The difference between the physician-assisted death and euthanasia in India lies in who administers the lethal dose. The legal position of physician-assisted death falls with section 406 of IPC which states abetment of suicide. So in technicality, the person who seeks either of euthanasia or physician-assisted suicide has to go through the courts of law. As per the study in the UK, doctors opposed the legalization of physician-assisted suicide and that a strong belief was independently associated with opposition to assisted dying.
IPC 309 defines “whoever attempts to commit suicide and does any act towards the commission of such offense, shall be punished with simple imprisonment for a term which may extend to one year or with fine, or with both”. In Rathinam v Union of India, the supreme court held that section 309 violates Article 21 as the right to live can bring the trail that right not to live a forced life. But the Supreme Court held that Article 21 could not be construed to include the right to die as a part of fundamental right; therefore, it was ruled that it could not be validly stated that section 309 violates Article 21 under Gian Kaur v State of Punjab.
The issue of religious diversity
Hinduism: If a person commits suicide, he wanders aimlessly as a bad spirit neither going to hell or heaven. Later the person goes to hell itself to complete the left “karma” in his next birth. Committing suicide in violation of code Ahimsa.
Islam: Euthanasia or mercy killing is forbidden in Islam according to Prof Yusuf Al-Quardhawi. Killing either through assisted death or euthanasia is a major sin. Muslims believe suicide, attempted suicide, assisted suicide, and euthanasia are all prohibited in Islam according to Quranic verses.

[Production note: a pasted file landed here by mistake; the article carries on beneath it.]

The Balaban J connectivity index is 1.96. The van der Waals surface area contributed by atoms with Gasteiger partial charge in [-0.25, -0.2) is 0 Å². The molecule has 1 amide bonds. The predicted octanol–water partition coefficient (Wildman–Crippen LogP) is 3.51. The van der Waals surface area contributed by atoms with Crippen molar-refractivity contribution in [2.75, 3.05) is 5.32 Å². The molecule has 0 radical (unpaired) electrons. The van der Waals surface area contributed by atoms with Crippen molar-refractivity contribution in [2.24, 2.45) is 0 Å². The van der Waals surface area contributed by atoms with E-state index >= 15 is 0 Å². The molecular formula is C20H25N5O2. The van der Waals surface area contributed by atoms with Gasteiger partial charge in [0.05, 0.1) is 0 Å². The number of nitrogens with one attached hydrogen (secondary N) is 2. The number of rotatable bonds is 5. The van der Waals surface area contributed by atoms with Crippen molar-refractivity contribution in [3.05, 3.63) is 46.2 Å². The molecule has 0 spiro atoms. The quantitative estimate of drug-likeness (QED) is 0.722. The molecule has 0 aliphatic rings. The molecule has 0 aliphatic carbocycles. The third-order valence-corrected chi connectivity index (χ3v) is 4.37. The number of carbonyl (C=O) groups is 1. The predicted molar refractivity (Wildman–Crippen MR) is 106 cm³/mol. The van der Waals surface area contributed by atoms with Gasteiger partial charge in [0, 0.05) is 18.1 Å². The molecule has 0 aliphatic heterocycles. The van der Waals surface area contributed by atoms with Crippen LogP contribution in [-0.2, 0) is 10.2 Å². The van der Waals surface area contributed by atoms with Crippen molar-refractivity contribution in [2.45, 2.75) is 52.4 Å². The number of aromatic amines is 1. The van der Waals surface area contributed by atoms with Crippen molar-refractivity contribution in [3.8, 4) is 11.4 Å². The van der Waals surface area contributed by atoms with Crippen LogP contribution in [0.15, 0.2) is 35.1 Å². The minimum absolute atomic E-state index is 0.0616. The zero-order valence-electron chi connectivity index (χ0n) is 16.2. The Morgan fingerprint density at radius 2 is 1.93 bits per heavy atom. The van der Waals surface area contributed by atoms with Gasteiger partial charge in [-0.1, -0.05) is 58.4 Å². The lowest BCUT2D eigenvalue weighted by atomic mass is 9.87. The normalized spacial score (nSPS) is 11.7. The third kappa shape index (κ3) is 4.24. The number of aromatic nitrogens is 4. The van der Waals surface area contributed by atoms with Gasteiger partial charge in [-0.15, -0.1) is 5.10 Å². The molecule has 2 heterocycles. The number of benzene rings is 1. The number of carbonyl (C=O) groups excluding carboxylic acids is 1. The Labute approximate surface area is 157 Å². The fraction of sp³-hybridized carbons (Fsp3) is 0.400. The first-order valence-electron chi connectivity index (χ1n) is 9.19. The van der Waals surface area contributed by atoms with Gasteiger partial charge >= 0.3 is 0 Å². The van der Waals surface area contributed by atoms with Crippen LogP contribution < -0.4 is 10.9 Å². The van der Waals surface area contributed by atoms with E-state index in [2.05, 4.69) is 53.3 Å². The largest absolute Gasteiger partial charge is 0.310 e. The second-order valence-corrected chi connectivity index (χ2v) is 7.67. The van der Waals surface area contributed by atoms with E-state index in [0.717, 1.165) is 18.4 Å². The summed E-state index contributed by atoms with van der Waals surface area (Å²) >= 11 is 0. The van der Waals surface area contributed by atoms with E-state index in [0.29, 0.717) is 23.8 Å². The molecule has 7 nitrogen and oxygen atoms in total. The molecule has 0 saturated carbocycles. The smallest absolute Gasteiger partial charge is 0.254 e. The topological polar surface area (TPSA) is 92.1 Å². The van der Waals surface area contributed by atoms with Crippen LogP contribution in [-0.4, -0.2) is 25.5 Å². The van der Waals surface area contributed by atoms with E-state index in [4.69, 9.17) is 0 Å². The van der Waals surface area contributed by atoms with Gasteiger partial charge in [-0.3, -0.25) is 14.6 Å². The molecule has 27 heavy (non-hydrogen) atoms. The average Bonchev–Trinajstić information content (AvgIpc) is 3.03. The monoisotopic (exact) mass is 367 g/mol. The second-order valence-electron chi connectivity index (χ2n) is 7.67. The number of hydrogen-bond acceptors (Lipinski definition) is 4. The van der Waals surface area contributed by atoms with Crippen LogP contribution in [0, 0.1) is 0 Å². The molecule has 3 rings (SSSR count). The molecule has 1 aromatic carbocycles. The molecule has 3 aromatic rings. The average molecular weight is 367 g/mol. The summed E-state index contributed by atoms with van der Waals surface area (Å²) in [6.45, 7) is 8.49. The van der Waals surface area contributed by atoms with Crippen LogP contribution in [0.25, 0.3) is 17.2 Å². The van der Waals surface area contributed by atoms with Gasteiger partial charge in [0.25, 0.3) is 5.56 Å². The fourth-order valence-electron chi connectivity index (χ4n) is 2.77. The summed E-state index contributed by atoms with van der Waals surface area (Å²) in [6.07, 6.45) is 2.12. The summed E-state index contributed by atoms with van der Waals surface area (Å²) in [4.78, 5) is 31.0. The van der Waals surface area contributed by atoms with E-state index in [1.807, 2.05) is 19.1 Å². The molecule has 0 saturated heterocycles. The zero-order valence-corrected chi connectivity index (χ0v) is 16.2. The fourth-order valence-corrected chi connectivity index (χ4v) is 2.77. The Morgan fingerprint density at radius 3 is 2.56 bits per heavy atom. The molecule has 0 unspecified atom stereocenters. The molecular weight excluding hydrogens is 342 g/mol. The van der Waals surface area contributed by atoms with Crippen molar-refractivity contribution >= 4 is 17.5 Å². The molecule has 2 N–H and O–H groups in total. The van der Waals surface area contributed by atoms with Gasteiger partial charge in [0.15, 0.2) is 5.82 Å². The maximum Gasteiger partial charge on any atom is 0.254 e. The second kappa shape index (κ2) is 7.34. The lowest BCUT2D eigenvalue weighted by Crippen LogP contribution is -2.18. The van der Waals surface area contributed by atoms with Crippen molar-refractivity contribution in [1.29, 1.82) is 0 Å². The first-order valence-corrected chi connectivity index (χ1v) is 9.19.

Christianity: Death by suicide is considered as grave or serious sin and this belief is based on another belief that life is god’s property and a gift to this world and nobody has the right to destroy it.
Assisted suicide and euthanasia is a topic that will be in arguments among the people regarding ethical, regional, and social aspects. Empirical research is needed to know the perception of people regarding assisted suicide and euthanasia and to know whether it could practice in India or not, as passive euthanasia is allowed under the legal framework in India. In a recent paper in the Journal of Medical Ethics, the authors conclude: “Where assisted dying is already legal, there is no current evidence for the claim that legalized PAS [physician assisted suicide] or euthanasia will have a disproportionate impact on patients in vulnerable groups. This kind of social medicine research gives an important insight into the socio-economic and cultural aspects of assisted dying.\
 Webster’s New World Medical Dictionary. 3rd ed. Wiley Publishing, Inc; 2008  Harris NM. The euthanasia debate.2001;147;367-70.  Kutreki A. KEM nurses hail SC order on Aruna Shanbaug.  Seale C. Legalisation of euthanasia or physician-assisted suicide: a survey of doctors' attitudes. Palliate Med. 2009;23:205-12  AIR 1994 SC 1844  AIR 1996 SC 946  Jayaram v 2010
Nishanth Gowda S,
Ramaiah College of Law (Images used for representative purpose only)